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I often run data processing/machine learning/filesystem-scanning scripts that can take well over 24 hours to complete. For processes with arbitrarily low memory requirements, I can run without using Slurm, but for anything that uses a remotely large amount of memory (>= 1 GB), I have to use Slurm. The exact memory threshold can vary over time, though.

Unfortunately, the way Slurm is configured (and outside of my control), scripts/executables that last over 24 hours are terminated.

With Python, I am aware that most objects can be serialized using the Pickle module, and other forms of data can also be saved/reloaded in different formats. However, many of the scripts I wrote and use are not entirely simple in structure. The stack of function calls (to user-created functions) can be several layers deep, and there are many loops used in the program.

I'm trying to think up an effective solution to this problem that doesn't involve excessive effort in refactoring. So far I just have one:

Solution Part 1: Monitor & re-run with Bash script

Regardless of the changes to the Python code, I think I will have to run the scripts from a bash script in a while loop, check for a specific error code/error output message, and rerun it if it fails due to being terminated by Slurm.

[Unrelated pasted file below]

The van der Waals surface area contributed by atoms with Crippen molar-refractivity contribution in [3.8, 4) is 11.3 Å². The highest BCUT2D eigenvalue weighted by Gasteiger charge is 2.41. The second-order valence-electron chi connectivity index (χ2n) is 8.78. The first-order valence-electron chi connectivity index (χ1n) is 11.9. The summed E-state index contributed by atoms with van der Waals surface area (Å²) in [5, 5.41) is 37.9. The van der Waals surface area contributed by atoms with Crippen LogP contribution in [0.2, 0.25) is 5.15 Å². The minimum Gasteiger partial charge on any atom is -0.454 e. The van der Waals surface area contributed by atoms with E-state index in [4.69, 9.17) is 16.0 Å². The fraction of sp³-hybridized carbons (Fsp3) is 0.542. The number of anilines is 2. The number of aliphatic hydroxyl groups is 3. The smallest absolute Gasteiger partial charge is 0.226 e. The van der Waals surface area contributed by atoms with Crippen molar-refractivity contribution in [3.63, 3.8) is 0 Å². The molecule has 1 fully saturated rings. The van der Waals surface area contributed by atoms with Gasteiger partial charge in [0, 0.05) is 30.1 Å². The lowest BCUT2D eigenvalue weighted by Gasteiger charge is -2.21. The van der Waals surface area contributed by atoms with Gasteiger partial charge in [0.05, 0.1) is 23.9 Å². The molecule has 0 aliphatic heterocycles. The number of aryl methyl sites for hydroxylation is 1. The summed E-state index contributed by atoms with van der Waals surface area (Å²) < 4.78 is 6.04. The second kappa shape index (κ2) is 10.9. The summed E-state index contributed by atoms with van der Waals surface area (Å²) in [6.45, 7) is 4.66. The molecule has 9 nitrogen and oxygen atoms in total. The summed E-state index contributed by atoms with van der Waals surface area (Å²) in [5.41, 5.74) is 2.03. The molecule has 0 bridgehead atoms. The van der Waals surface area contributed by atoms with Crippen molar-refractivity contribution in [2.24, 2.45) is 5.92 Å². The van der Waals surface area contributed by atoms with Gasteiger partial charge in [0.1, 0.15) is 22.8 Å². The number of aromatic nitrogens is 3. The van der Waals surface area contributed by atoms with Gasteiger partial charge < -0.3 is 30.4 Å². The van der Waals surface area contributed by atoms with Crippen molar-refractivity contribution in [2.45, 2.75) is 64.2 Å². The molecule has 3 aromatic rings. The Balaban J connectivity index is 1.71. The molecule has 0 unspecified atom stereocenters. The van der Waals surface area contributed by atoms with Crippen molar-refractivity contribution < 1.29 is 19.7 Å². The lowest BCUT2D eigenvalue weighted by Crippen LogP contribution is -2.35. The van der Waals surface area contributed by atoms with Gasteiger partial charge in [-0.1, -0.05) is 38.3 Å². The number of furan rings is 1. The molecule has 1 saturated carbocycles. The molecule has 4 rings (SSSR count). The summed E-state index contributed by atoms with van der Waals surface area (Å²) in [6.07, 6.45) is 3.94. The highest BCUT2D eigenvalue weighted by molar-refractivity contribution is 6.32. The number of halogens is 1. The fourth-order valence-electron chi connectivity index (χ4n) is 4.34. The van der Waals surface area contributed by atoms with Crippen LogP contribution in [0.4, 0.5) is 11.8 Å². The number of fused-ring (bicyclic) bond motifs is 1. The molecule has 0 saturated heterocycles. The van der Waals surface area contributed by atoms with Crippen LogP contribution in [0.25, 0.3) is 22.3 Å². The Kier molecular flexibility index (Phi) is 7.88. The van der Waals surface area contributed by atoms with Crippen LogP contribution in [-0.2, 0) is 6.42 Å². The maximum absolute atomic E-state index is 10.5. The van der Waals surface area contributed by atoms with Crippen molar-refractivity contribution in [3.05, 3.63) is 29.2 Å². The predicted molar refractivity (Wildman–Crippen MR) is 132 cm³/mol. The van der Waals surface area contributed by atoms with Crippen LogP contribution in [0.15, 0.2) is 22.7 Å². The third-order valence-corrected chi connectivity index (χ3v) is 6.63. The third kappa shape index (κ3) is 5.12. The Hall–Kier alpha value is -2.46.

Solution Part 2: Editing Code

Part 2: Checkpoint Objects

I think that one option would be to encapsulate the existing code in a series of if statements along these lines:

from datetime import datetime

checkpoint_1 = Checkpoint(name='checkpoint_1')
checkpoint_1_vals = checkpoint_1.load_locals()
locals().update(**checkpoint_1_vals)
if not checkpoint_1_vals:
    # original code
    t1 = datetime.now()
    # save
    checkpoint_1.save_locals(locals())
print(t1)

and a general implementation

    import dill
    import os
    import pickle
    import types

    # wrapper for checks to avoid overwriting self
    class RDict(dict):
        pass

    class Checkpoint:
        def __init__(
            self, 
            name, 
            checkpoint_folder = 'checkpoints', 
            overwrite=False, 
            logger=None
        ):